Female rock fans shout out: ‘I shouldn’t have to like pop just because I’m a girl’.

They rebut the perception that metal is rooted in sexism; if anything, Southcott contends, “boys think it’s cool that you’ve got good taste in music.” That attitude is trickling upwards to the bands themselves, according to James McMahon, editor of Kerrang! (which has a 51% female readership). “You can’t carry on like you’re in Mötley Crüe any more. When [ex-My Chemical Romance vocalist] Gerard Way got up at the Kerrang! awards this year, he scolded someone in the room for shouting “Get your tits out!” Twenty years ago, “get your tits out” would have been greeted with cheers, and now [a major star] says it’s not cool to say it – that wouldn’t have happened if those bands hadn’t broken through to a female audience.”

Hayley Williams, who fronts Kerrang! favourites Paramore, attributes metal’s popularity to “teenage girls dying for something that’s real. They want to hear other people singing or screaming about real human experiences. There’s always time for a good pop song, but at the end of the day, I want to relate and know that I’m not alone.”

Though commercial stations such as London’s Capital FM are sticking to playlists heavily dominated by EDM and pop, Radio 1 is responding. The station’s head of music George Ergatoudis, who said in 2011 his audience “have a pretty limited interest in indie/alternative guitar music”, did follow-up research last year, which indicated a strong appreciation of rock among teenage girls. “Gender stereotyping is a big part of the story here. There’s an expectation that girls will like pop and R&B, but there are plenty of girls who don’t want to be within that stereotype. Rock has appeal: a rebellious subculture,” he says. “Because a very sizeable proportion of our audience is into rock, we’re moving Dan [Carter] to a better spot – prime radio real estate.”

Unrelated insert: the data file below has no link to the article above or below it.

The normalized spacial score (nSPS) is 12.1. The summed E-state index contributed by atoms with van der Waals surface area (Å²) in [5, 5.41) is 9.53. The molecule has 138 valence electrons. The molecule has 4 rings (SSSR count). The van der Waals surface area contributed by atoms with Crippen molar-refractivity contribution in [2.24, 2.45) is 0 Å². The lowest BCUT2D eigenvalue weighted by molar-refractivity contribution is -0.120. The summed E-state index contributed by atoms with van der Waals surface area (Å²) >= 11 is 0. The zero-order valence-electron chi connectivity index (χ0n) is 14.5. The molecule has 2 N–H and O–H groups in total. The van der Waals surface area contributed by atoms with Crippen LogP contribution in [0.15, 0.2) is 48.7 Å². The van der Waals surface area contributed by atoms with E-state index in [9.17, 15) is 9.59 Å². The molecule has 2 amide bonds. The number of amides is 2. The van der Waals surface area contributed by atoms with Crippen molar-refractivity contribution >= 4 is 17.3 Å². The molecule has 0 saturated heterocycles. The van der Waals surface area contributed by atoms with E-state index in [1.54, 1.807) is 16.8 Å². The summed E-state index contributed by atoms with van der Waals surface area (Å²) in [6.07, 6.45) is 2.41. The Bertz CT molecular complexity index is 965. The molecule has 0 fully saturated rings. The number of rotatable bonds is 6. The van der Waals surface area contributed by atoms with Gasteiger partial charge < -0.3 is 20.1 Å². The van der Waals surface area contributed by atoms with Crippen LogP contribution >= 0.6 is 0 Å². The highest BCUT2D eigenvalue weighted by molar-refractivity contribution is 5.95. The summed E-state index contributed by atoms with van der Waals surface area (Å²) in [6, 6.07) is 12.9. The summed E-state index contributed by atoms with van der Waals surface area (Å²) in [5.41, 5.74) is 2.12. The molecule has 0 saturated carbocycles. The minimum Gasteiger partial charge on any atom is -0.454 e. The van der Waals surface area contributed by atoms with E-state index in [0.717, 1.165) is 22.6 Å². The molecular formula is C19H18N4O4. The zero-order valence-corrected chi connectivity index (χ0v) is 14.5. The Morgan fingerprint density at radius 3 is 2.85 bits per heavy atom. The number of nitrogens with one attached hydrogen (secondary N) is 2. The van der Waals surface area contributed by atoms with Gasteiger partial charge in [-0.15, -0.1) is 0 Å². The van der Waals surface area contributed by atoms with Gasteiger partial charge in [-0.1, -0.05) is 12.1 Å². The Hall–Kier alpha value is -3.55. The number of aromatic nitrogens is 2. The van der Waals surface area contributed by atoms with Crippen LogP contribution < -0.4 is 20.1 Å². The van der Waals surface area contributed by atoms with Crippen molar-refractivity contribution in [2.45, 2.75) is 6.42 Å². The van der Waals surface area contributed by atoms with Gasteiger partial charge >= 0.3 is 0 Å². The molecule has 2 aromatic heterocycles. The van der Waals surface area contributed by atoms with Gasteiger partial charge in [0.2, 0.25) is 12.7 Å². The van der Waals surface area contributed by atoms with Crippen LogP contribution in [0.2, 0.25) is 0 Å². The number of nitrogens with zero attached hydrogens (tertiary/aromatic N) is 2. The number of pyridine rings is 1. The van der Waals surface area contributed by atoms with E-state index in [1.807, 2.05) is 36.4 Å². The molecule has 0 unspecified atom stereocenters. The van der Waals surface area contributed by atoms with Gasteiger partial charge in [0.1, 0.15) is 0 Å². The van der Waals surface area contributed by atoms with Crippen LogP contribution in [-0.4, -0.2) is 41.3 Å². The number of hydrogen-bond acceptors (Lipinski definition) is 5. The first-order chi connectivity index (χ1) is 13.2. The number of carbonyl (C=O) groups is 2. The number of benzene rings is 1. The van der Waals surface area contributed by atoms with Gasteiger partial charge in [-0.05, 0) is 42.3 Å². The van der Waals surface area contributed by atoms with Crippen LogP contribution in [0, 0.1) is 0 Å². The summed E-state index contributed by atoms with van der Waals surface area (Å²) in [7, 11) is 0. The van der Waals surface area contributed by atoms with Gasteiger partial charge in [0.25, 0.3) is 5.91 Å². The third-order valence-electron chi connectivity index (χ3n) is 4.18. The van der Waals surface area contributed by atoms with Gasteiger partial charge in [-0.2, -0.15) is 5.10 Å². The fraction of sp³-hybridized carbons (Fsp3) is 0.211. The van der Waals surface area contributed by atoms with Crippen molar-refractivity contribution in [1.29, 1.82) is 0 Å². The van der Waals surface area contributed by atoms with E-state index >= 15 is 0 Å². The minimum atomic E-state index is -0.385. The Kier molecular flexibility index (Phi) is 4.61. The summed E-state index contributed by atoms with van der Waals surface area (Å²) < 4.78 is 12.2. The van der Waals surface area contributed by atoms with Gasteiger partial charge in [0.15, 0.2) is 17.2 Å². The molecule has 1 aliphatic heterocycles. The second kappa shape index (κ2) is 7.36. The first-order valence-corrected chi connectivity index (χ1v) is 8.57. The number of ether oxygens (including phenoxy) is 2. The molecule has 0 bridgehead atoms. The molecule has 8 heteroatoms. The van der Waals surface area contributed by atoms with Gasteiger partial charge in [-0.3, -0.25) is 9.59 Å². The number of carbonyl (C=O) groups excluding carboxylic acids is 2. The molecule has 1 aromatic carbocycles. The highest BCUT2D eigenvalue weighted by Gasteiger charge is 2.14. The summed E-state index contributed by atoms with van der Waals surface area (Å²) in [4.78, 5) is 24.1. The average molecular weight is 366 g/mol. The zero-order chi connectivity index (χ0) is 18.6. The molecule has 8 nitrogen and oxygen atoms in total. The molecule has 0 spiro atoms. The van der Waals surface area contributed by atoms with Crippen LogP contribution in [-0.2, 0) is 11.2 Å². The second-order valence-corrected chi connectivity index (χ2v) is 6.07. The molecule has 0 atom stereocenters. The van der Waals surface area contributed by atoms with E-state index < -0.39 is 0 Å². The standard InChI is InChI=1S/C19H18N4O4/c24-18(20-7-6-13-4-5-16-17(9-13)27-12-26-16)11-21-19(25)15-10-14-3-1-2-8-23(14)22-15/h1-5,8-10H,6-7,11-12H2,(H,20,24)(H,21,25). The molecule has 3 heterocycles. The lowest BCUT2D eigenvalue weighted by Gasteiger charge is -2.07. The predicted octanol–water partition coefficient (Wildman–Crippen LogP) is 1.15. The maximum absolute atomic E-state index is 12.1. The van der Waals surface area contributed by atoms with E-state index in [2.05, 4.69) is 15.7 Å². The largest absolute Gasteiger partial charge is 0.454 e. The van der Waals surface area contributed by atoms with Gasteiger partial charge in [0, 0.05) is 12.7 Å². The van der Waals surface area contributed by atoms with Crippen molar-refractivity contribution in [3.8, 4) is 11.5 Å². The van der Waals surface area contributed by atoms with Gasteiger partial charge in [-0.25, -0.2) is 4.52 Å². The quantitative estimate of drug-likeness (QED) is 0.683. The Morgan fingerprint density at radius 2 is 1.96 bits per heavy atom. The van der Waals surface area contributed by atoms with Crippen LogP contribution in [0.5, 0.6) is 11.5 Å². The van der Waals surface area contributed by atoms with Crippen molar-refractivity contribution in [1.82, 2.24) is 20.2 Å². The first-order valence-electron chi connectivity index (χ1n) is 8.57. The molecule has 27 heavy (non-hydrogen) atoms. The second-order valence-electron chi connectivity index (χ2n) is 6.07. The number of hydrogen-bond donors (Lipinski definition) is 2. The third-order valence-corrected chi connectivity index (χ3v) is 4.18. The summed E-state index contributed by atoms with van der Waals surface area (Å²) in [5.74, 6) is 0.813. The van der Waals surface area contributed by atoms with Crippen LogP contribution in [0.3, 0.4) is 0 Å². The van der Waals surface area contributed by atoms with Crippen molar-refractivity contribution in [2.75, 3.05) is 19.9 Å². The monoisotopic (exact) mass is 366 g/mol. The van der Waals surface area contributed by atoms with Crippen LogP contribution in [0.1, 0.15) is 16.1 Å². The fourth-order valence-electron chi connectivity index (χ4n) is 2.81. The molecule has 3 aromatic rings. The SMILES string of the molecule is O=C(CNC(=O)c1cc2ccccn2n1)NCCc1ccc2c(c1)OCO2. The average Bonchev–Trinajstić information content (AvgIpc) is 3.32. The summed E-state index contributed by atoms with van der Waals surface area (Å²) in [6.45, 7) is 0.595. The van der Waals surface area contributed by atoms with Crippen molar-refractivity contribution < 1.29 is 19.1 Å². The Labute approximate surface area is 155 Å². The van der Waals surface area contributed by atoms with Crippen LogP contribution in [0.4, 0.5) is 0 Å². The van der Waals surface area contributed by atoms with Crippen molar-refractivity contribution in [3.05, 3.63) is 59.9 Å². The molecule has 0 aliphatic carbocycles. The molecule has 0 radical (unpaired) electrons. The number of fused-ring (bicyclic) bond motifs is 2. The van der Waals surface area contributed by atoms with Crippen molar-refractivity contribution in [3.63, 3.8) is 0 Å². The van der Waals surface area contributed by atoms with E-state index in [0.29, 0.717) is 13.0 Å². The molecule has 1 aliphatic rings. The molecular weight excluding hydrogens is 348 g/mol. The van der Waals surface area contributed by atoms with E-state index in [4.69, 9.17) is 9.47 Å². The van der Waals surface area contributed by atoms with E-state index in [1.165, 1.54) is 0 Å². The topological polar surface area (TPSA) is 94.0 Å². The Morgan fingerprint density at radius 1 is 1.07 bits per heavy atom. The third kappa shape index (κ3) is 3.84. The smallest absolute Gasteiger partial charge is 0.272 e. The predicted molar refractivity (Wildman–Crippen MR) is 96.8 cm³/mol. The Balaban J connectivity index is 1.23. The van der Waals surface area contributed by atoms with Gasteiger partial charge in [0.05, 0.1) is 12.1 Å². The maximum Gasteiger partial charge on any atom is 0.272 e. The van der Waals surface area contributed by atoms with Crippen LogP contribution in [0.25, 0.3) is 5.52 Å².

It’s likely he won’t regret it. As Bennett says: “I went to Radio 1 Rocks [a series of gigs promoted by the station in June] and it was full of young girls. The minimum age was 16, and there were girls outside crying because they couldn’t get in.”

Female rock fans shout out: ‘I shouldn’t have to like pop just because I’m a girl’.


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